The Believers Still 7 Martin FleischmannWhile making a disclaimer referencing Dardik’s earlier medical practice legal problems, the film fails to make clear that he successfully helped Fleischmann regain his health to the point where he was able to travel to Rome and accept the Minoru Toyoda Gold Medal Award from the International Society of Condensed Matter Nuclear Science (ISCMNS)for his achievements.

In the film, one of the strongest validations of Fleischmann and Pons’ accomplishment comes from Marvin Hawkins, the then-graduate student who ran the lab of Stanley Pons at the University of Utah during all the hoopla. His determined endorsement for the scientists he worked with, intellectually and emotionally, was rational, and powerful.

“What we did was correct…” he states.
“I will defend them at every turn.”

James Martinez of Cold Fusion Radio is perhaps the most enthusiastic voice in the movie. He opens the first scenes (and the trailer) conveying an urgency for change: “Cold fusion is the key to liberating the human race.” Filmed while speaking with Edmund Storms live on the radio, you can download that interview here.

High-school student Eric Golab provides the only real hope for the future, as an honest inquiry from youth furnishes what’s sorely missing from mainstream science.

Directors-The-BelieversBetween two worlds

The filmmakers repeatedly make the point they aren’t “trying to show whether cold fusion is real or not”. The content of the film is not the science of cold fusion. A viewer who knows nothing of cold fusion before viewing the film, will most likely know little about cold fusion afterwards, save there was a lot of ruckus.

Through archival film and the words of original participants going at it cabeza-y-cabeza, we re-live the painful drama of a major discovery suppressed, and its discoverers crushed.

The abysmal emotional bottom of the film overwhelms any logical argument on whether or not the phenomenon is real.

Indecision didn’t turn out well for ancient tragedians. However, it was a conscious choice to give pseudo-skeptic and former-Information Officer Robert Park as much weight as long-time laboratory scientists Edmund Storms and Michael McKubre. In some way, this choice validates Park’s negligent ignorance, of which he is apparently proud. The filmmakers decline to say why they respect his position on the matter.

There is no one book, or movie, that can communicate the simultaneous eruption of interest, excitement, fear, and loathing in 1989; it is difficult to capture this story in its fullest (though Eugene Mallove‘s Fire From Ice comes closest).

But Greek tragedies were often in threes, with a final fourth act of comedy, and The Believers begs for a sequel, or two, or … While this first installment will solicit sympathy for the actors in the drama, further episodes are needed to illuminate.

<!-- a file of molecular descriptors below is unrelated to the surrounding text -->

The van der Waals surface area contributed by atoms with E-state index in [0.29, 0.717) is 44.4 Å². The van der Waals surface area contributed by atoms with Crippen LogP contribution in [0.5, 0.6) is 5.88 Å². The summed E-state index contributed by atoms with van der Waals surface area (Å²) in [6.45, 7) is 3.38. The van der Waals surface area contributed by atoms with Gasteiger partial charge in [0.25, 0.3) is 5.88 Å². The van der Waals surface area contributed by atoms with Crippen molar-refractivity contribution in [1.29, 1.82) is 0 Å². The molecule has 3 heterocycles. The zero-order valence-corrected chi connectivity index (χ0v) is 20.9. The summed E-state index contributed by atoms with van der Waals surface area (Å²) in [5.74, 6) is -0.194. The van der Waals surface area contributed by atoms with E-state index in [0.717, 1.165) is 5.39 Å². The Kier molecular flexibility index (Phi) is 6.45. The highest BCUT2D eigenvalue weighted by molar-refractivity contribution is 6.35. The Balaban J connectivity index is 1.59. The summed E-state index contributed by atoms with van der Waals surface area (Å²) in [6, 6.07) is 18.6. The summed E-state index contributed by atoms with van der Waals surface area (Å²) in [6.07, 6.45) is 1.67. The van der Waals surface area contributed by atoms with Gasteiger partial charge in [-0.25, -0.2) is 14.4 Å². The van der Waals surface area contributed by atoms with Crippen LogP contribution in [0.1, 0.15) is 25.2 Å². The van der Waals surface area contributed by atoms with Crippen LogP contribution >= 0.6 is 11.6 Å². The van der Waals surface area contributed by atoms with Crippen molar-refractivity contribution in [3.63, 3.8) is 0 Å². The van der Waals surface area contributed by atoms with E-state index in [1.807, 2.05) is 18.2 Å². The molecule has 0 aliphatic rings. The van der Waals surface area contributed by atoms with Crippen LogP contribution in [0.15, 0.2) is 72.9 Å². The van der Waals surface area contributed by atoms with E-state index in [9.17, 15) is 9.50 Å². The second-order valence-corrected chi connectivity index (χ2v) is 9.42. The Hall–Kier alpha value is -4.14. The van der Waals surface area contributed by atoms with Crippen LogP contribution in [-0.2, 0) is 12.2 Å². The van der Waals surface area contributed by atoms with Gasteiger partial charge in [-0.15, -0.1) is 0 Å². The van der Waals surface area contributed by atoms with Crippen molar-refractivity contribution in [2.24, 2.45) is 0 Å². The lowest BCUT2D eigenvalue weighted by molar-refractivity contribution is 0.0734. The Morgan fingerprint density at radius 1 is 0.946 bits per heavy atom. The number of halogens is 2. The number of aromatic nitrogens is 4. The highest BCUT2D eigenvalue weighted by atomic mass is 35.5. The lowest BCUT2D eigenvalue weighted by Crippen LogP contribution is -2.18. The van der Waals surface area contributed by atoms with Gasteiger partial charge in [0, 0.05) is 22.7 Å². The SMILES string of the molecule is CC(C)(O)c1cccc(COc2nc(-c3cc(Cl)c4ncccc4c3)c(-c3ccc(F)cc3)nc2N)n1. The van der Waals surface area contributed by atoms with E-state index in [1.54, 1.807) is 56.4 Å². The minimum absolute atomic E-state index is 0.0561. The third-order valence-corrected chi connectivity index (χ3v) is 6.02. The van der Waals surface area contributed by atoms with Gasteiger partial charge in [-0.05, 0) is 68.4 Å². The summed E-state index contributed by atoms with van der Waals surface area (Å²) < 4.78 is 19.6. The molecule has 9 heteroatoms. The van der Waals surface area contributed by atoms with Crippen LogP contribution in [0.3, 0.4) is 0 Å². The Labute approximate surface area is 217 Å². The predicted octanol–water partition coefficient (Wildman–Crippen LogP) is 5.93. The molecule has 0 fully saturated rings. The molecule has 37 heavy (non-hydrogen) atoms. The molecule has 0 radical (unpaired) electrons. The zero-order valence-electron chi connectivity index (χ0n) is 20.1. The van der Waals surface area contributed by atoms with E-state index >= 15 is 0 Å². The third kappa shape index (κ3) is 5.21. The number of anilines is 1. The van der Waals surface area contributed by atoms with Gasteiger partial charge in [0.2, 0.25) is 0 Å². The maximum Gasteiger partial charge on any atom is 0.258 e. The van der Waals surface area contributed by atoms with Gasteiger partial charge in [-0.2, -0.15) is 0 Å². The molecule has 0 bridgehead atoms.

Here’s an audio recording of the directors answering questions from the audience after the San Jose screening.

Cold fusion now and then

The screening at Studio City Film Festival in Los Angeles, California, was in an actor’s studio and performance space. The intimate setting featured small tables and chairs for the patrons.

I introduced myself to the Festival organizers as a representative from one of the pro-cold fusion groups in the film, and that I was a colleague of James Martinez. I gave them t-shirts with Martin Fleischmann and Stanley Pons‘ stencil-style images, and they let me put some t-shirts, calendars, and stickers on my table, which drew a few excellent conversation, though sadly only a handful of folks showed up for the movie.

Unfortunately, I was unable to represent Cold Fusion Now in San Jose.

After the show, dragging a giant green recycle Co-op “We’re stronger together” bag stuffed with goodies, I felt orphaned like the little match girl.

Most of the audience left right after the film, while I stayed to record the Q&A with the directors. By the time I got out of the theater, only a small crowd remained in the small second-floor lobby area.

I went around, “Hi, would you like a free Cold Fusion Now sticker?”

“No” was the answer I got more often than not.


I did get a chance to say hi to new pals Bob Ellefson and his wife Yvonne who both attended the show in support of this science. They were pretty much the only cold fusion-friendly faces in the leftover crowd that I saw.

Oracle at Delphi
Oracle at Delphi
Save us Goddess of the Machine

In the earliest form of Greek tragedy, the protagonist is often miraculously rescued at the end by deus ex machina, or ‘god by machine’, referring to the sudden appearance of a god or goddess swooping down on-stage in a crane-like contraption to save the day.

The Believers concludes with a finale of woe.

Park’s last arrows include a shallow disclosure that he doesn’t care whether or not the deluded believers continue their research. “It may not be good science, but it’s science.”